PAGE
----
Build Azure AD B2C Templates

Build Azure AD B2C Templates

A simplistic approach using parcel.js

The goal

When integrating Azure Active Directory B2C service into your app, you can customize the HTML with templates to provide a more immersive user experience. This article will describe a simple approach on how to setup a local project to develop such templates and create a production ready build.

The basics to do so are simple enough: Publish a public available HTML page with styles/js to your liking that includes a div with id api can be used by the Azure B2C engine to render its login input fields inside:

<div id="api"></div>

But some challenges came to my mind immediately: How do we get a production ready optimized build (e.g. CSS transpiling, minifying, ...) as well as some improved developer experience (SCSS preprocessor)

The idea

Parcel.js is a zero-configuration build tool for the web. This seems to be a good fit for my requirements as I didn't want to pick a JS Framework to just create a simple static HTML file with CSS and JavaScript.

You can jump into the github repo directly to have a look implementation.

Setup the code

Let's get our hands dirty and add the dependency to the current project (or create a new project first with yarn init) yarn add --dev parcel

Azure B2C requires a HTML template per language. A file named /src/en.html represents the template in English:

<!DOCTYPE html>
<html>
<head>
    <title>My Product Brand Name</title>
</head>
<body>
    <div id="api"></div>
</body>
</html>

In the package.json add a new line "start-b2c": "parcel ./src/*.html", in the scripts section. Now start up your application via console yarn start-b2c and access the template on http://localhost:1234/en.html

Congratulations, you have a basic template that would already be working.

HTML

Now the HTML above can be extended with additional structures to fulfill the design as desired. A sample version with a bit more features can be found, but writing HTML & SCSS is not what this blog post is about.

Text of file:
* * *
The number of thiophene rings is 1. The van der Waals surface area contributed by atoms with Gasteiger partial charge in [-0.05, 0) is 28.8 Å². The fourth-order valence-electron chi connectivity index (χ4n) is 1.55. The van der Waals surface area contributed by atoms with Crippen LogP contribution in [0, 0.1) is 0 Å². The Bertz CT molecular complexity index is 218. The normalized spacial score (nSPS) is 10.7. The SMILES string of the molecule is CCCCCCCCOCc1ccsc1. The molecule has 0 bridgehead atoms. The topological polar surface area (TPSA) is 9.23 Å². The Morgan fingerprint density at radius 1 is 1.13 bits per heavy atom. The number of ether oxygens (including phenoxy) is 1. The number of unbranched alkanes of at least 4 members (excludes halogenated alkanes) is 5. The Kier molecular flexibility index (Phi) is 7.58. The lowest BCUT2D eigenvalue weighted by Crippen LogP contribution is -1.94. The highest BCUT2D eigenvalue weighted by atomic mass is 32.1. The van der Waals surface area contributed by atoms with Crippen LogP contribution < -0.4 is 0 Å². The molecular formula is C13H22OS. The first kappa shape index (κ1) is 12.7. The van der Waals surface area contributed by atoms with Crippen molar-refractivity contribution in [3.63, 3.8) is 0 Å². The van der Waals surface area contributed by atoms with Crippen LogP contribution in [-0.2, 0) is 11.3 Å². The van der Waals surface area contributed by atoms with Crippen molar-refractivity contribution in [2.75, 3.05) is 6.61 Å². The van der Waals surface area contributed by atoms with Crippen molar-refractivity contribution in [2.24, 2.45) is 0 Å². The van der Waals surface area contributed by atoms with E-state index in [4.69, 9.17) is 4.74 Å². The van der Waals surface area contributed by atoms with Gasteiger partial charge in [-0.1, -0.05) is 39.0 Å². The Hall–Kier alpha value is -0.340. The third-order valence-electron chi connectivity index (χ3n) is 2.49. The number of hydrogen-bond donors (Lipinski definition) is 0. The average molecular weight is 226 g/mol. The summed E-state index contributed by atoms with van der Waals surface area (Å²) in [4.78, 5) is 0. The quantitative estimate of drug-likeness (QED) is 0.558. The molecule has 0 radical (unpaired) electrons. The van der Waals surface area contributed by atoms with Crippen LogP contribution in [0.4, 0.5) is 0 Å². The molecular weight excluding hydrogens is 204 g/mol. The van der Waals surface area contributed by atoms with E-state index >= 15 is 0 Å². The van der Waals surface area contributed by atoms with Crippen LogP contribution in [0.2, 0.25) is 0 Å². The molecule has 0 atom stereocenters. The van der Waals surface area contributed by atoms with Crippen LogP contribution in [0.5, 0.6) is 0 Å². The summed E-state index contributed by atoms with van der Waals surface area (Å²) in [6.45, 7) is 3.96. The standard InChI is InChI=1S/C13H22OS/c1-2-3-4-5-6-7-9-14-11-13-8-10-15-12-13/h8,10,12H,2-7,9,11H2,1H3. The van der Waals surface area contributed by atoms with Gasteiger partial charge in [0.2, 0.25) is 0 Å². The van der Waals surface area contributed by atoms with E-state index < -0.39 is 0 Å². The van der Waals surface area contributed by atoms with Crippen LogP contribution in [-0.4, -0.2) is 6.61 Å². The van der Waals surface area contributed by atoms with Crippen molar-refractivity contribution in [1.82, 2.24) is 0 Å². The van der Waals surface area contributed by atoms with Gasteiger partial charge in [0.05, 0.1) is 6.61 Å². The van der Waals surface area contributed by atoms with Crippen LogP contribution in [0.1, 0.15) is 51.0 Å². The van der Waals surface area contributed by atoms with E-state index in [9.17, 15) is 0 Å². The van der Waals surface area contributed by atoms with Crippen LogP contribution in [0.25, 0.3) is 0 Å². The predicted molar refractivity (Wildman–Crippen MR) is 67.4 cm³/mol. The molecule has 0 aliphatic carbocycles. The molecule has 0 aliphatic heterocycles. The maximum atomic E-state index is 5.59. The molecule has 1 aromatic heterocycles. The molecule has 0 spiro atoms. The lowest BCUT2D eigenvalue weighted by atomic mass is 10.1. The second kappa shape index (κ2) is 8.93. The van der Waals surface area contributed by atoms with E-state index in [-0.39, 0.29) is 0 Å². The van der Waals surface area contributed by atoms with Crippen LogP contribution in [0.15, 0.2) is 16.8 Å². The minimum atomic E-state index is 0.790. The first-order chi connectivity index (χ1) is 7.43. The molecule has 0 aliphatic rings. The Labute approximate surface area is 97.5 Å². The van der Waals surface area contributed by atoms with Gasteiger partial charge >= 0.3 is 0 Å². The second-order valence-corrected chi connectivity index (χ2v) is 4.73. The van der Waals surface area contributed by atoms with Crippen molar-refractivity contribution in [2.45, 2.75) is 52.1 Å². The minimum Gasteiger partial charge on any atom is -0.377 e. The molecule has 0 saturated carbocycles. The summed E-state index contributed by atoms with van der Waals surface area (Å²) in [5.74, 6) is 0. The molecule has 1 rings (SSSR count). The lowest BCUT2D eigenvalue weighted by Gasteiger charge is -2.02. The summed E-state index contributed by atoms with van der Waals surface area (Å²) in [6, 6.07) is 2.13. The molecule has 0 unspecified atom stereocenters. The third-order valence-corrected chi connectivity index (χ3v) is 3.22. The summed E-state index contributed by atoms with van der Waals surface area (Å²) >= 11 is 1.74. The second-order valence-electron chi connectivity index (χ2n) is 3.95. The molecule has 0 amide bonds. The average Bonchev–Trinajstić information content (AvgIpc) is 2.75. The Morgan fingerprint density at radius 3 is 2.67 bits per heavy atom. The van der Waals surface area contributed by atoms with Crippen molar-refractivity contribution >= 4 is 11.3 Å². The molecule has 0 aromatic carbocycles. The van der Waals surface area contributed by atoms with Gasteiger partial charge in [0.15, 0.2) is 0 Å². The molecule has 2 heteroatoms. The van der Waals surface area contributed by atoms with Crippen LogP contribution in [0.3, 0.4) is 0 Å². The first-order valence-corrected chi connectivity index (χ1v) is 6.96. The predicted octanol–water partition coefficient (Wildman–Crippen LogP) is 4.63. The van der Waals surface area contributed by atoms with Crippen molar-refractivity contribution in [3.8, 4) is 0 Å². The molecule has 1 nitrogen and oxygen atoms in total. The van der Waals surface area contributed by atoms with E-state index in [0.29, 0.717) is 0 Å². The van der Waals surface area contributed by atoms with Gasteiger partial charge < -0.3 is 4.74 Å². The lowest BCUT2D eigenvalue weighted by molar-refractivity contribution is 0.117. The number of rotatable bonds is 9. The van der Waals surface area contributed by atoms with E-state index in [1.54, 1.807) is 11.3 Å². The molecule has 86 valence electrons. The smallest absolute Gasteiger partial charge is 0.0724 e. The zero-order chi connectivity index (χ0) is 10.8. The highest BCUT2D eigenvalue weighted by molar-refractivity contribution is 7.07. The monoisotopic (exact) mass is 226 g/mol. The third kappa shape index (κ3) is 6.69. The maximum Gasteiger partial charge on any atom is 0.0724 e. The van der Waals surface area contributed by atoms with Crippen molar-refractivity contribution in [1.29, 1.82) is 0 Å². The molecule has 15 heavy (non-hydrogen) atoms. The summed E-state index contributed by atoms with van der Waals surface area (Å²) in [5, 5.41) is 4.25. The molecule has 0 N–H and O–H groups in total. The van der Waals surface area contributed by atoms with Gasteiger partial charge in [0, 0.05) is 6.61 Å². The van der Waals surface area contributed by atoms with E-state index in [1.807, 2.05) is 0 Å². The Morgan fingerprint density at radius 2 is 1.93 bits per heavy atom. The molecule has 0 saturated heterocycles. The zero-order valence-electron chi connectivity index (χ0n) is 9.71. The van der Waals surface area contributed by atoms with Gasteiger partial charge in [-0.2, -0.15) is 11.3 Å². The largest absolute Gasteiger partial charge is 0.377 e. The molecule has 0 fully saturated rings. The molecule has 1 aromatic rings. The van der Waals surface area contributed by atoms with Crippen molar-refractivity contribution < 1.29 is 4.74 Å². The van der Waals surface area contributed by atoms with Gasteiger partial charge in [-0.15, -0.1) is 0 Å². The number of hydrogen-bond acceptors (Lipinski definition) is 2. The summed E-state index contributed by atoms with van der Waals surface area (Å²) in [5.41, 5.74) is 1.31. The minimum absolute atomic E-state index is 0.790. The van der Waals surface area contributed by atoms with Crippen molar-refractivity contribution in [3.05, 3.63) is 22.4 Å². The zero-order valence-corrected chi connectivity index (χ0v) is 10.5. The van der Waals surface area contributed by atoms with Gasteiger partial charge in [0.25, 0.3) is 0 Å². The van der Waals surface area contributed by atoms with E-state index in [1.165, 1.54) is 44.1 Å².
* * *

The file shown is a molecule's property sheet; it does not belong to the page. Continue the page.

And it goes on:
CSS

Now to the interesting part: Before writing the css styles for the templates, there are a few things we should do before.

SASS / SCSS

We will rely on sass as preprocessor to have a stronger toolset than just plain css. This can be added to our setup very easily: yarn add --dev @parcel/transformer-sass

Create a new stylesheet in /src/scss/index.scss with the following content

div {
  &#api {
    width: 100px;
    height: 100px;
    background-color: #123456;
  }
}

Restart the developer process (yarn start-b2c) to apply the SCSS style you created. Now you're set up to design your html/css structure and can verify the result in the browser.

CSS normalize / reset

As still all browsers render unstyled html elements slightly differently, the current web site would result in different appearance on the different browsers, which we have to address. I decided to go for normalize.css as I prefer having some basic styles in contrary to a reset css. There are many options and alternatives out there (e.g. the-new-css-reset, sanitize.css, normalize.css,...) to be explored by yourself.